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Author: TMFPixy Big gold star, 5000 posts Add to my Favorite Fools Ignore this person (you won't see their posts anymore) Number: 7218 of 76418
Subject: Re: 401K Rollover Date: 12/12/1998 10:49 AM
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Greetings, Wavelength, and welcome. You asked:

<<I set up non-deductable IRAs last Dec. for myself and my wife so that I could get a head start on our Roth IRAs, and in Jan. of this year converted them to Roths. I was unaware that it was possible to pay the conversion fees (actually a $25 termination fee for each of the traditional IRAs) OUTSIDE of the IRA. Since the conversion was made fairly quickly, I only have a few dollars of money earned within the accounts before the conversions. From what you've said above, it looks like these fees will offset the measly few bucks that we earned in these accounts, and so I will not need to report this money as gains. Is this true? If so, can I use the additional difference between the earned money and the fees paid to reduce my taxes?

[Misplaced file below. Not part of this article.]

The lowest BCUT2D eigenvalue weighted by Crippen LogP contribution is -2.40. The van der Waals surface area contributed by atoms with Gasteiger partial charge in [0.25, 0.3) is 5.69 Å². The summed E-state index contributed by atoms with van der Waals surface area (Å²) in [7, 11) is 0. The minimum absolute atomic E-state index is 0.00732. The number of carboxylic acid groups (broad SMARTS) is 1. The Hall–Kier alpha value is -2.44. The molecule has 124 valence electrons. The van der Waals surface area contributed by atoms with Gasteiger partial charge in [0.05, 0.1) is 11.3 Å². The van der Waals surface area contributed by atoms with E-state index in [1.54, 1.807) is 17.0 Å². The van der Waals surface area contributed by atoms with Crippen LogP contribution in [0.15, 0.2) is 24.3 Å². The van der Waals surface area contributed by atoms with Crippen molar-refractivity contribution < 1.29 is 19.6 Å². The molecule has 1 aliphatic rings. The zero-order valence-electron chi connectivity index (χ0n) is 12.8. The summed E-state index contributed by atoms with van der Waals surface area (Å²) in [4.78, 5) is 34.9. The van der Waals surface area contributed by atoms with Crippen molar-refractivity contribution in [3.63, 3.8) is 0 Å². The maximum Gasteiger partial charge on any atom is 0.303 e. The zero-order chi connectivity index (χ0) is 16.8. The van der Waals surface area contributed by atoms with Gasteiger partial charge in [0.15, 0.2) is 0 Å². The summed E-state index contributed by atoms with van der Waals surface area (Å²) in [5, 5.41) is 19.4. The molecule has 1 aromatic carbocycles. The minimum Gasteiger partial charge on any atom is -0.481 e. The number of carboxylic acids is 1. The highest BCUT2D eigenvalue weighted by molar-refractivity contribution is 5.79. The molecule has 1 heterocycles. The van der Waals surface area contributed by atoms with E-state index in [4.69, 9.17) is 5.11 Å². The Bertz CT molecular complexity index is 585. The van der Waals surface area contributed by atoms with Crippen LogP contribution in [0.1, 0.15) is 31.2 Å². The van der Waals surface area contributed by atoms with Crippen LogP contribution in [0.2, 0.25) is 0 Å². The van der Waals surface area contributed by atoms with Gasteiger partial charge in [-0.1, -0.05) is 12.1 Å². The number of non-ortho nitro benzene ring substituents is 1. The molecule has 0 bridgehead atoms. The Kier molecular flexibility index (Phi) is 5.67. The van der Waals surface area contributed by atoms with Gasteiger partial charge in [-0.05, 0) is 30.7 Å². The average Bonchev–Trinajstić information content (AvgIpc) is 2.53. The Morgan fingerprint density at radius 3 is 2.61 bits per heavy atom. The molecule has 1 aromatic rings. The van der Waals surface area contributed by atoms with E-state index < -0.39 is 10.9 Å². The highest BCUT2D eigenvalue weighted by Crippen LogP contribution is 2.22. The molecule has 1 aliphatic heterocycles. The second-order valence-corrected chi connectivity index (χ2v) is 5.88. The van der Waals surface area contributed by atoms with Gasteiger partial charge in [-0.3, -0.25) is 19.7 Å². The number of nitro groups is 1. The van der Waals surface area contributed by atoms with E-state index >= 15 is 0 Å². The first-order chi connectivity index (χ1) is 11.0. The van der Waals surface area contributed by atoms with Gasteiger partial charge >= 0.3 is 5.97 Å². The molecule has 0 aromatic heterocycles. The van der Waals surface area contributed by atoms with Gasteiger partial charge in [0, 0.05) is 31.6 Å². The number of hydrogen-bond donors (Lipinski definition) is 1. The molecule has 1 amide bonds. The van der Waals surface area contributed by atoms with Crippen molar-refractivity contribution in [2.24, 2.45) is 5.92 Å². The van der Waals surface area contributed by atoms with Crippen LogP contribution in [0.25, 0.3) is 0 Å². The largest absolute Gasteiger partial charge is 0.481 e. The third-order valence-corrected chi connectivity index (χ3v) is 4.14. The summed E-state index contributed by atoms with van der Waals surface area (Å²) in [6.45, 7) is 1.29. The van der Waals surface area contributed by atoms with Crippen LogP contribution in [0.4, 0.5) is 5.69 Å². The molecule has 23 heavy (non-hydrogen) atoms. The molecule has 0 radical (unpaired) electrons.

ie, I guess I'm asking what happens if you report a net LOSS, and not gain, when making a Traditional/Roth IRA conversion. Is the loss (the difference between your non-deductable contributions and the net value after conversion) subtracted from your income, is it considered a capital loss (short term?) and thus can only offset capital gains if you're already above the $3000 capital loss threshold, or what? I hope not too many people will encounter this situation after the great bull market of the past few years, but then again there are lots of bad investments out there, and this situation must have been anticipated.>>